abishekn: Sir, do aliens exist on Mars?
Richard: Mars is a much more likely habitat for life than Titan. We have extremely strong evidence that large bodies of liquid water existed on Mars in the past, and it's well-known that the polar ice caps of Mars contain huge amounts of frozen water today. In the winter time, the north polar ice cap of Mars gets covered over by a thick layer of frozen carbon dioxide, which we call dry ice. But in the summertime, that carbon dioxide layer goes back into the atmosphere and leaves behind the frozen water ice cap. We also have very strong evidence that just beneath the surface of most of the planet, there's a layer of permafrost which is composed of water frozen along with grains of soil. We also know that in regions that aren't at the poles, the temperatures of the surface of Mars during the summertime when the sun is shining brightly on the planet can go well above 0 degrees C (32 F). This clearly means that water films between the soil grains in the permafrost could seasonally melt and provide suitable habitats for many types of bacteria that we know inhabit similar regions on our own planet. So it's not impossible that there may well be microbial life on Mars today.
Ediz_Celik: Is there any species that not be effected by radiation? Sorry for my English :)
Richard: All species of life that we know of are sensitive in some degree to different levels of radiation. Some organisms are incredibly insensitive -- by that I mean they can survive enormously high doses of radiation. One organism that's extremely insensitive to gamma and X-ray radiation is Deinococcus radiodurans
. But even that organism can be killed by radiation.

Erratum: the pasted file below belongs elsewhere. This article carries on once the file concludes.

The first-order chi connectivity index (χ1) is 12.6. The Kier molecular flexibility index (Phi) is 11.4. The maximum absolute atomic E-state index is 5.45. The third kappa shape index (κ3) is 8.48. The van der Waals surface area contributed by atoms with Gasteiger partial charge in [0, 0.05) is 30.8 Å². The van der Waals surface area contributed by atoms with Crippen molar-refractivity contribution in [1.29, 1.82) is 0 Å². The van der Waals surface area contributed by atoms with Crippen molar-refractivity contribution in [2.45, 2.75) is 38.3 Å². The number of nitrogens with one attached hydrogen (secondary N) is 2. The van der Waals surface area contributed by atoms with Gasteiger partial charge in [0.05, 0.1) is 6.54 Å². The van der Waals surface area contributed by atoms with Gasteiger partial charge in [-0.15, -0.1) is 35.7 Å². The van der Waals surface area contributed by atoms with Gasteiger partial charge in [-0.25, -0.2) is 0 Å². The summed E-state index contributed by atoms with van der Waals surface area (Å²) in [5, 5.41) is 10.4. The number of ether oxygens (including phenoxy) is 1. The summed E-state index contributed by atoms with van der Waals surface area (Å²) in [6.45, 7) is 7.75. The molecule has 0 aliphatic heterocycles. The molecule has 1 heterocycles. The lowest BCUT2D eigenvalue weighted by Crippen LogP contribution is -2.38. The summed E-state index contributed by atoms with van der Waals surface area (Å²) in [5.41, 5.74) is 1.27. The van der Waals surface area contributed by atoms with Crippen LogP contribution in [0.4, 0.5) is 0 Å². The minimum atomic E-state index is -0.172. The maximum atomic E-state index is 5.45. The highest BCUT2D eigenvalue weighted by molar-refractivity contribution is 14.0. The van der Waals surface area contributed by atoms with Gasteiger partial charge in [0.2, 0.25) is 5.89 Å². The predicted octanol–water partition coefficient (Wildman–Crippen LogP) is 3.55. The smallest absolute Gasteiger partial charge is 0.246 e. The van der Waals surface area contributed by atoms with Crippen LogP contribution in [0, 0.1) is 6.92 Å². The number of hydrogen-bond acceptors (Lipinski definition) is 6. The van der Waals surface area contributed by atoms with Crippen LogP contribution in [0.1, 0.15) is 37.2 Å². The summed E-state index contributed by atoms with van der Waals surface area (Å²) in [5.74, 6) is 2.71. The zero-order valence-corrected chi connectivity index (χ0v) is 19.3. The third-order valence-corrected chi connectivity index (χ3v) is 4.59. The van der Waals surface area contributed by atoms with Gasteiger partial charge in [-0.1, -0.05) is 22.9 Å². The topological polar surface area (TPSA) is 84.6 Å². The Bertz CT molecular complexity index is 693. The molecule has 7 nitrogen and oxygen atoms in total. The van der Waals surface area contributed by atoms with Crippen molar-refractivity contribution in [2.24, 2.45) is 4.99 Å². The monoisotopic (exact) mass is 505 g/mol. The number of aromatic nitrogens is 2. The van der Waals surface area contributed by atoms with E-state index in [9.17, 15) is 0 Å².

abishekn: Sir, how do you get the aliens' picture?
Richard: The tardigras image on the story is not one that I made, but it was clearly made with a scanning electron microscope. I use the scanning electron microscope extensively to study living and fossil microorganisms because it allows you to take extremely high magnification pictures with a great depth of field. It can actually be used with magnifications in excess of 100,000X.
abishekn: What is the smallest animal in our solar system?
Richard: I don't immediately know the smallest animal in our solar system, but the smallest animals on Earth are within the group of life forms that we call protozoans, which are single-celled animals. These are within the broad group known as eukaryotes, and the smallest eukaryote is considerably larger than the smallest bacterium. There are bacteria which are called "dwarf" bacteria or "ultramicro" bacteria that are about 50 nanometers in diameter. These are the smallest prokaryotes that we know -- still larger than the smallest viruses known.
Ediz_Celik: Which planets or moons are possible to have an extreme life in our solar system?
Richard: Astrobiologists are always trying to determine the best locations in our solar system that might be suitable abodes for life. The primary criteria is the existence of water. One of the top locations, of course, is the planet Mars. We know there's water on Mars today, both at the polar ice caps and in the permafrost just beneath the surface. Other places which are considered prime candidates for life include Jupiter's ice moons, such as Europa and Ganymede, and the wonderful ice moon of Saturn called Enceladus. Other interesting places in our solar system where we know there is water are comets.
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Fred: Would an extreme life form be able to survive in a black hole?